May 2011 Archives

May 19, 2011

Avandia: FDA Puts End to a Drug Problem (Almost)

The rumors of Avandia's total removal from the retail market became a reality this week, when the U.S. Food and Drug Administration (FDA) announced that starting in November, the once-popular type 2 diabetes drug will no longer be available to almost all patients.

Avandia (or rosiglitazone maleate), manufactured by GlaxoSmithKline, earned FDA approval in 1999. Since then, it's been a popular prescription option for controlling blood sugar in adults with type 2 diabetes.

But Avandia has also been linked to an increased risk of heart attack since 2007, and the FDA hasn't been shy about limiting sales of the drug since that time. Avandia's complete removal from the market became a distinct possibility in September 2010, when the FDA ordered severe restrictions on the drug.

This week's action doesn't amount to a complete FDA recall of Avandia, but it's about as close as it gets. According to the FDA's announcement, after November 18, 2011 Avandia (and its companion rosiglitazone medicines Avandamet and Avandaryl) will no longer be available through retail pharmacies. Only a very limited number of patients will still be able to receive these drugs, and they must be enrolled in a special program before they'll receive the medicine via mail order, from specially-certified pharmacies.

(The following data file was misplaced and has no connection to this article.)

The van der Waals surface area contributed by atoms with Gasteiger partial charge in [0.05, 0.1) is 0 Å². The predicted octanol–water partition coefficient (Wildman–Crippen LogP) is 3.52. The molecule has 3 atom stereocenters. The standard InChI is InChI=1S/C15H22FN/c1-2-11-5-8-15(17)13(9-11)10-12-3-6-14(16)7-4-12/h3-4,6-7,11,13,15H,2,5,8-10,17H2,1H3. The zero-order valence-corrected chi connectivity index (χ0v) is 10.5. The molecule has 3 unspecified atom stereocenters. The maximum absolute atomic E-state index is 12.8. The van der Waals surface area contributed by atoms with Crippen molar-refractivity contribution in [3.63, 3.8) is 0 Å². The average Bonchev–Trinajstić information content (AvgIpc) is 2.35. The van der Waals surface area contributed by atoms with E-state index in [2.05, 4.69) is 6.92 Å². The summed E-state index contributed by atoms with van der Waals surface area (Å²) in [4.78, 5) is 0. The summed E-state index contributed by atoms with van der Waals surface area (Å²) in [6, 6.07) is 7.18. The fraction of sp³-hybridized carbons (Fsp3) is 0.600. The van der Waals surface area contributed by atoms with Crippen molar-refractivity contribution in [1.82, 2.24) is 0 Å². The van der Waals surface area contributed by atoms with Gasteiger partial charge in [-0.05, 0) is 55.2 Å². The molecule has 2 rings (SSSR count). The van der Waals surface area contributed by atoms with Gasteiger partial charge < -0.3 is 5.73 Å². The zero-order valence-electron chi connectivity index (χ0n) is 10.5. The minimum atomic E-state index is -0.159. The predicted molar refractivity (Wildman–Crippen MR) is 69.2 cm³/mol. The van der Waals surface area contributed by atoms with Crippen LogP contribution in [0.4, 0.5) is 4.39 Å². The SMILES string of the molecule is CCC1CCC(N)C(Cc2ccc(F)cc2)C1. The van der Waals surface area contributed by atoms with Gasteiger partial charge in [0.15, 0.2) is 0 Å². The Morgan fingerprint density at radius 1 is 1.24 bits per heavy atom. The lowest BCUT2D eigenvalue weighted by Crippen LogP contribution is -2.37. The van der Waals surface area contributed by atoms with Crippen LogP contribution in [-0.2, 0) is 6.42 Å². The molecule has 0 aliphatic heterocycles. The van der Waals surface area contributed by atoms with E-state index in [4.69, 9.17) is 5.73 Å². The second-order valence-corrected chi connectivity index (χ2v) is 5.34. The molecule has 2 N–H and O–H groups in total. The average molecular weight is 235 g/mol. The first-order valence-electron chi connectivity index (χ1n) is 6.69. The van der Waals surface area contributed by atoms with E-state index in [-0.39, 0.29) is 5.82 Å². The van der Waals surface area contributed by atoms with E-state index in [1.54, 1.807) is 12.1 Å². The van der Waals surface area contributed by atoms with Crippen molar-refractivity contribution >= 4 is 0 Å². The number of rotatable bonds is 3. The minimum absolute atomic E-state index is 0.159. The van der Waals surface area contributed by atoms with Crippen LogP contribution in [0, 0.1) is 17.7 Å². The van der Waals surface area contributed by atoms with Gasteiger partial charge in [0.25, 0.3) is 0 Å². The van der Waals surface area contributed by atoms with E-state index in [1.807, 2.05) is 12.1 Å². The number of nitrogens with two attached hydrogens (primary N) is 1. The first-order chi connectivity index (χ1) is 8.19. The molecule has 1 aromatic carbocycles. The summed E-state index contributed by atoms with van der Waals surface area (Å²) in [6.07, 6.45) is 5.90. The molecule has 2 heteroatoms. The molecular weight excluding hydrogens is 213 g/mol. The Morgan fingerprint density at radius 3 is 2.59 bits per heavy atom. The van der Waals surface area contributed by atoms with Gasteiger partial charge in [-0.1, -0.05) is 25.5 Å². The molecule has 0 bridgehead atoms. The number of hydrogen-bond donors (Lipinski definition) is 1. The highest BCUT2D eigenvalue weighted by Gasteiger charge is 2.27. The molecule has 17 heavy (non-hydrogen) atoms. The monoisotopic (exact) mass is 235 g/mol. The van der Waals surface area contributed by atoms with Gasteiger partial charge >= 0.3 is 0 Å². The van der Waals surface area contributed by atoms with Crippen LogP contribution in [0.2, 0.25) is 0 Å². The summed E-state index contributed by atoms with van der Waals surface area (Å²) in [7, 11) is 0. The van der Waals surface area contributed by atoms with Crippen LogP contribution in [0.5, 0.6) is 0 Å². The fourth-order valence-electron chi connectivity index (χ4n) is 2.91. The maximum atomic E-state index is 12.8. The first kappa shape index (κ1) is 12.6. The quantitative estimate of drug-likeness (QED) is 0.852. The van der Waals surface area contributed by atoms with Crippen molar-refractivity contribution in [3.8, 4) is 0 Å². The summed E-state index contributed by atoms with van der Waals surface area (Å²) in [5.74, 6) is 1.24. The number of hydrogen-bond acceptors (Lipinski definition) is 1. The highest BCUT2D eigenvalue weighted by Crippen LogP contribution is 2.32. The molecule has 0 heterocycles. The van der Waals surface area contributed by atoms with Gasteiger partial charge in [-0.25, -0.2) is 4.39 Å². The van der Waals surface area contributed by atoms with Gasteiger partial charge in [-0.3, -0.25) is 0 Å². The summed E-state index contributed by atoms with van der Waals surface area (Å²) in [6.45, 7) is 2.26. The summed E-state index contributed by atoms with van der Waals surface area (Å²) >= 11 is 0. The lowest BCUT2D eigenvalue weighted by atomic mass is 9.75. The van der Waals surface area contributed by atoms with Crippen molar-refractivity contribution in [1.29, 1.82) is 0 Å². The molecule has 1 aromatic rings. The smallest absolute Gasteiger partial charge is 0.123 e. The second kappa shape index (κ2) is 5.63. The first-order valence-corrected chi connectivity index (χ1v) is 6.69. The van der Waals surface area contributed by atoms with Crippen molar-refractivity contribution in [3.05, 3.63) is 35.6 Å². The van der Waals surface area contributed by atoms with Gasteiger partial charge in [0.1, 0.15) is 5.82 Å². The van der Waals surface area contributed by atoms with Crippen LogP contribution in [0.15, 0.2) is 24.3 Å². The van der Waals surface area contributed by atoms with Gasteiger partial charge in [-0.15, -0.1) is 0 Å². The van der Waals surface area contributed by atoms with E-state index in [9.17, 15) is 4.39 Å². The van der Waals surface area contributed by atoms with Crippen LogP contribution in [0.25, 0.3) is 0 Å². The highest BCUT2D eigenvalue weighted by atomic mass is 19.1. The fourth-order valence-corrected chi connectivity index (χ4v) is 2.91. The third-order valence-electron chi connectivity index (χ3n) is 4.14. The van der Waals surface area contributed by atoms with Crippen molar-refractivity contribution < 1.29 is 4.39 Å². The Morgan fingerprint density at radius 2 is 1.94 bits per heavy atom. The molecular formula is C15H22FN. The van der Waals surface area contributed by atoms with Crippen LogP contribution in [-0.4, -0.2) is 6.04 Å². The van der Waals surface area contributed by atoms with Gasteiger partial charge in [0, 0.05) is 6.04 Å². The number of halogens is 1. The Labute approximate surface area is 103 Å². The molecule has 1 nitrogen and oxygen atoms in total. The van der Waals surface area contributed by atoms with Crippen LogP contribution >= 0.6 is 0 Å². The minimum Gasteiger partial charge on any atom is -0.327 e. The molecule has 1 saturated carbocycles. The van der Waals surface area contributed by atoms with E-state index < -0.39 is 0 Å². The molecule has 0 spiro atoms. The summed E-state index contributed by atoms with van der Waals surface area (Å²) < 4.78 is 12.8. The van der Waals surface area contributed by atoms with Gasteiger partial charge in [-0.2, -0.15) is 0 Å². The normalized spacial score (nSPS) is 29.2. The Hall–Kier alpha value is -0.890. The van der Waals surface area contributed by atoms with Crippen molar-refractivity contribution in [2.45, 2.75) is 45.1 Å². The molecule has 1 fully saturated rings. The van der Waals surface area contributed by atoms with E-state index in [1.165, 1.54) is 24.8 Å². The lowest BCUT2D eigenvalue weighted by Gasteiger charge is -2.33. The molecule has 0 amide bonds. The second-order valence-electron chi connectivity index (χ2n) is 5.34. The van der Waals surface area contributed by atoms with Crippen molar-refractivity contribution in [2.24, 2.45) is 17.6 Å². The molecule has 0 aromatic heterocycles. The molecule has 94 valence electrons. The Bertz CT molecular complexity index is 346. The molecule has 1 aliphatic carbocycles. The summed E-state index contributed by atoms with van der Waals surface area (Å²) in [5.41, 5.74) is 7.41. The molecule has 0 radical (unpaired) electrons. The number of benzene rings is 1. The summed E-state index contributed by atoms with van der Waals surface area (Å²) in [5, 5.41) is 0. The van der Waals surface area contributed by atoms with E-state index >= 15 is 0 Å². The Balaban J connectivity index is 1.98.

May 9, 2011

$322M Asbestos Verdict is Largest Ever

Late last week, a jury in Mississippi handed down the largest-ever verdict in an asbestos case, awarding $322 million in damages to a former oil field worker who developed health related problems linked to asbestos exposure.

Attorneys for Thomas C. Brown, a 48-year-old former oil field "roughneck," argued that Brown had inhaled asbestos dust on the job, and that the manufacturers and sellers of the asbestos (defendants Chevron Phillips Chemical Co. and Union Carbide Corp.) failed to take proper steps to warn of the dangers of the materials. Brown developed asbestosis and other health problems after years on the job, and now needs to be on oxygen around the clock. A civil court jury in Jackson, Mississippi sided with Brown and ordered the companies to pay up, to the tune of $322 million. That's the largest single verdict ever in an asbestos case, at least according to one of Brown's lawyers. The defendants have (surprise, surprise) called the verdict outrageous and are vowing to fight the award via an appeal to the Mississippi Supreme Court.

Brown's asbestos-related health problems stemmed from on-the-job exposure that began over 30 years ago, but asbestos is still a problem (and sometimes an unavoidable one) for a lot of workers in the U.S. As many as 1.3 million people in the U.S. are exposed to significant amounts of asbestos in the workplace, according to the Occupational Safety and Health Administration (OSHA).

Get more information on asbestos -- including related health and legal issues -- in Nolo's Asbestos, Chemicals, and Toxic Torts topic.